Johnny Ringo – Tombstone Rowdy


Johnny Ringo

Johnny Ringo

Johnny Ringo (1850-1882) – Stories vary as to Ringo’s real name, but he was known to have been born to a good family on May 3, 1850 in Green’s Fork, Indiana. They soon moved to Missouri where Ringo attended college. The family moved again to California, but Ringo headed to Texas in 1869. There, he earned a deadly reputation in numerous gunfights and fought with Scott Cooley in the Mason County War of 1874-1876. For his actions in this feud, he spent almost two years in jail until charges were dismissed.

Afterwards, he settled in Loyal Valley, Texas, where he did a short stint as a constable. His life as a lawman; however, didn’t last long as he next appeared in Arizona in 1879. There, Ringo hooked up with the Clanton Gang, a group of outlaws commonly known as the “Cowboys” around Tombstone. Ringo himself was called “the King of the Cowboys.”

Though he was a known antagonist of Wyatt Earp heavily involved with the Clantons, he was not a participant in the Gunfight at the O.K. Corral. In 1882, Ringo was found dead with a bullet in his brain. Though his death was ruled as a suicide, his gun was discovered fully loaded, and most believed it to be murder, some say by either Wyatt Earp or Doc Holliday. Ringo is buried a few yards from the tree where his body was found. The grave is located on a ranch southeast of Willcox, Arizona, on private property and can only be viewed with permission.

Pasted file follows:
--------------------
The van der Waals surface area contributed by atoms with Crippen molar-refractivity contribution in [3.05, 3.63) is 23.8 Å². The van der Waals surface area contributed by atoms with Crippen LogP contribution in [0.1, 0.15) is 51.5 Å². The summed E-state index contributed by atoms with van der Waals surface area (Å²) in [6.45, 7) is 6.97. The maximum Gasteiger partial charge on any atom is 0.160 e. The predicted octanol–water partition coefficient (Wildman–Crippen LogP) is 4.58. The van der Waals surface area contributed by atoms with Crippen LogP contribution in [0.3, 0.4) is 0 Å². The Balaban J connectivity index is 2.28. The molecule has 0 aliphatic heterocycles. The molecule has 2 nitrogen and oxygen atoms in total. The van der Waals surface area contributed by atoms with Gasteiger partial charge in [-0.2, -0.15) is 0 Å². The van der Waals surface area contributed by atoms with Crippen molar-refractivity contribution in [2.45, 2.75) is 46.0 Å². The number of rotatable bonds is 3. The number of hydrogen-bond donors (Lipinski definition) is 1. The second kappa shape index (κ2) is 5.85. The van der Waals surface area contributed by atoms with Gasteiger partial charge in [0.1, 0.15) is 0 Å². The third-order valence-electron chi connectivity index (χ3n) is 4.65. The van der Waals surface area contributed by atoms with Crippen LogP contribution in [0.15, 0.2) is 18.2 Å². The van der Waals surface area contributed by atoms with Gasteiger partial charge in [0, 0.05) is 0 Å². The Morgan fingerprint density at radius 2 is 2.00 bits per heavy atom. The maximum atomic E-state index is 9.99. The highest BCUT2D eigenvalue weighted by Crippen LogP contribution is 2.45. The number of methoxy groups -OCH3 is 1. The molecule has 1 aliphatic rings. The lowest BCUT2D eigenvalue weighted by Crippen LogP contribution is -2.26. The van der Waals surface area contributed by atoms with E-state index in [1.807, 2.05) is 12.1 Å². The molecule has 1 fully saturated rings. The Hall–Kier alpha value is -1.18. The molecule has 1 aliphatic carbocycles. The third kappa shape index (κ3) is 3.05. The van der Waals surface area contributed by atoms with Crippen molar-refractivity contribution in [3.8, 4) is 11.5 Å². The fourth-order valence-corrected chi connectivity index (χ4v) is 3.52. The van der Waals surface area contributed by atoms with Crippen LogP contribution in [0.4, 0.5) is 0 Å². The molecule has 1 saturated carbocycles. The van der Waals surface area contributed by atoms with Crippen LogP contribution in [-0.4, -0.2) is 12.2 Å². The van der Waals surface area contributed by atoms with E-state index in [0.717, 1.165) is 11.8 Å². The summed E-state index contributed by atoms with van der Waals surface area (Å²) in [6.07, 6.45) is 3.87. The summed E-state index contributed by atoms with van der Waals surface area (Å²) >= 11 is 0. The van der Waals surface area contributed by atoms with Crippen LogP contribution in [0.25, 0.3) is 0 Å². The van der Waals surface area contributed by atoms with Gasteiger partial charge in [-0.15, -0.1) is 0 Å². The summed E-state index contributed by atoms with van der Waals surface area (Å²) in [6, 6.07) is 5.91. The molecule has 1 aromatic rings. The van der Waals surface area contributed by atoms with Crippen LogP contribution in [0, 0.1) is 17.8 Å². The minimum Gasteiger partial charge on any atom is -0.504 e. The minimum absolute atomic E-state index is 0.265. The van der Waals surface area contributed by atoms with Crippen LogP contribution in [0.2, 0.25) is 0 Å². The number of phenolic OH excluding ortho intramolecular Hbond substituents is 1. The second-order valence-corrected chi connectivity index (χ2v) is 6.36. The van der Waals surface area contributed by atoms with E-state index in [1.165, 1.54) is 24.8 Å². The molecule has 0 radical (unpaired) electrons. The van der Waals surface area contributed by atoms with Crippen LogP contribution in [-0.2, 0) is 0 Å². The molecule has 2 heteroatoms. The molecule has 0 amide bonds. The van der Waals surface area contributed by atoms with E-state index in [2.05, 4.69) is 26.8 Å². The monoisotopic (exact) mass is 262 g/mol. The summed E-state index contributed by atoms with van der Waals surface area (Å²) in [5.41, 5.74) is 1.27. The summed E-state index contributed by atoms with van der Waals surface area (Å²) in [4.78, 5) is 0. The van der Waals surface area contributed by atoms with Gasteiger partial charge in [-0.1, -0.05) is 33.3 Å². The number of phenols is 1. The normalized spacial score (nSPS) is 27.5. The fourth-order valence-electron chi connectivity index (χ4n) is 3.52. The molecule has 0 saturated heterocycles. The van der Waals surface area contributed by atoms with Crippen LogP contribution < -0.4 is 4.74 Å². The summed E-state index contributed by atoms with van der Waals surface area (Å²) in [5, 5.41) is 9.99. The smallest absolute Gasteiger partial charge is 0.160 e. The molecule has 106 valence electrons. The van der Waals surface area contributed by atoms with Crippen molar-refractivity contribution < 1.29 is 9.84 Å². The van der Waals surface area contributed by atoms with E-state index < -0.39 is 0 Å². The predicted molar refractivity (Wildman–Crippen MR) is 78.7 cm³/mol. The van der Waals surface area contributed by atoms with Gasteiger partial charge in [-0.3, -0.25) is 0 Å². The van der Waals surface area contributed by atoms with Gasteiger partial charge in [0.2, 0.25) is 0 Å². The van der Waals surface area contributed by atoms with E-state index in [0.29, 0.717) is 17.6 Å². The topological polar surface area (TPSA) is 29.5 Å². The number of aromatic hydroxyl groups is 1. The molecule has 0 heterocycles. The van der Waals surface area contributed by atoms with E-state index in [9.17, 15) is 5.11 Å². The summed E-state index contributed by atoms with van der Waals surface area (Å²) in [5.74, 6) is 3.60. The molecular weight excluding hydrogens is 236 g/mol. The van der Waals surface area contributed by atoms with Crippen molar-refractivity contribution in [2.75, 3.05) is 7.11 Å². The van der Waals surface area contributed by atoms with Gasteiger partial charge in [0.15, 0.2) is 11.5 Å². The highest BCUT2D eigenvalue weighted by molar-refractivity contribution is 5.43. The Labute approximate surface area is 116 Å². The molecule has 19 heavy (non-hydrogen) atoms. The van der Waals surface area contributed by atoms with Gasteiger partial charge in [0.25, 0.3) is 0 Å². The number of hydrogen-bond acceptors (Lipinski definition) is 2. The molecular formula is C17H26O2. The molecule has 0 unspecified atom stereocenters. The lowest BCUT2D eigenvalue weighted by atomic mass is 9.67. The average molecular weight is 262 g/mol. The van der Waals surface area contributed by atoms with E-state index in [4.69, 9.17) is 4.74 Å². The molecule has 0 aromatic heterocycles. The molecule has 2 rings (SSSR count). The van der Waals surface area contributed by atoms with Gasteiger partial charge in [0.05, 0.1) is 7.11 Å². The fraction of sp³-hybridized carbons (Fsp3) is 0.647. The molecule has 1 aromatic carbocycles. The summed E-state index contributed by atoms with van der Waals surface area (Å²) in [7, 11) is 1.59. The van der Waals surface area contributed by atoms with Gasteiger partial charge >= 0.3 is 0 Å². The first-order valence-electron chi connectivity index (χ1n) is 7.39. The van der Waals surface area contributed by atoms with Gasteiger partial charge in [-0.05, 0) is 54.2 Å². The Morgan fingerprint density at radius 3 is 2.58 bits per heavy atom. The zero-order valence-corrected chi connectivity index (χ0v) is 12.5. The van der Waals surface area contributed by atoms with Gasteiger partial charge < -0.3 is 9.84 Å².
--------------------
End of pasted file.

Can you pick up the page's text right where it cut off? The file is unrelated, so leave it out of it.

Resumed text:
By Kathy Weiser-Alexander, August, 2017.

Also See:

Outlaws on the Frontier


2 thoughts on “Johnny Ringo – Tombstone Rowdy”

  1. I am reluctant to offer a factual correction for fear of being considered mean spirited. However, precision in language reflects precision in thought. My correction is offered in response to Kathy Weise-Alexander’s quote “Ringo was found dead with a bullet in his brain.” The coroner’s report described the gunshot wound to the right temple of Johnny Ringo, ws in contemporary forensic syntax, would be called a perforating wound as there was an exit wound. A penetrating wound is one without an exit wound and the projectile remains within the body.

  2. Hi guys !! Here I am, immersed in your wonderful, fascinating, informative site, once again !! Can never read just one article.., like potato chips, or Oreo’s, always gotta have just one more !! Gosh, hesitate to ask, as I am sure you are kept very busy as it is, but would Love to see more on the infamous Johnny Ringo..?! THANK YOU, very sincerely, for all your sincere commitment, & invaluable hard work in creating and maintaining such a rich, all inclusive, and ever expanding resource on the wildly diverse and colourful history of our great Country.., Clearly, a true labor of love !!!

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